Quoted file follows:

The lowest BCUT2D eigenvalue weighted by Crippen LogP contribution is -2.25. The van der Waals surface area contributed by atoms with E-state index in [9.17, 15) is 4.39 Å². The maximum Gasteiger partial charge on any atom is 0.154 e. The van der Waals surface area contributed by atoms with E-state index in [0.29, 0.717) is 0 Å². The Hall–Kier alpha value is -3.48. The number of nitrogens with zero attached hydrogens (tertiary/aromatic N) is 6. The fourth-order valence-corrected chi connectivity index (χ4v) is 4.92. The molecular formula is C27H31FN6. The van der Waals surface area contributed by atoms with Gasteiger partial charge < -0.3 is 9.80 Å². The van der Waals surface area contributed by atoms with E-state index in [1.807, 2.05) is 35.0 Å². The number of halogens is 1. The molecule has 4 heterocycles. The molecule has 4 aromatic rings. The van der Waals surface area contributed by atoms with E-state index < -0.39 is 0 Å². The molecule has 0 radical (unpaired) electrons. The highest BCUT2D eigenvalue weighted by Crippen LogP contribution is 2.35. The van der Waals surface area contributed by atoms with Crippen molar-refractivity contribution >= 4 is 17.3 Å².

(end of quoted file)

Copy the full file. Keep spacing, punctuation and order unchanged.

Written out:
The lowest BCUT2D eigenvalue weighted by Crippen LogP contribution is -2.25. The van der Waals surface area contributed by atoms with E-state index in [9.17, 15) is 4.39 Å². The maximum Gasteiger partial charge on any atom is 0.154 e. The van der Waals surface area contributed by atoms with E-state index in [0.29, 0.717) is 0 Å². The Hall–Kier alpha value is -3.48. The number of nitrogens with zero attached hydrogens (tertiary/aromatic N) is 6. The fourth-order valence-corrected chi connectivity index (χ4v) is 4.92. The molecular formula is C27H31FN6. The van der Waals surface area contributed by atoms with Gasteiger partial charge < -0.3 is 9.80 Å². The van der Waals surface area contributed by atoms with E-state index in [1.807, 2.05) is 35.0 Å². The number of halogens is 1. The molecule has 4 heterocycles. The molecule has 4 aromatic rings. The van der Waals surface area contributed by atoms with E-state index < -0.39 is 0 Å². The molecule has 0 radical (unpaired) electrons. The highest BCUT2D eigenvalue weighted by Crippen LogP contribution is 2.35. The van der Waals surface area contributed by atoms with Crippen molar-refractivity contribution >= 4 is 17.3 Å².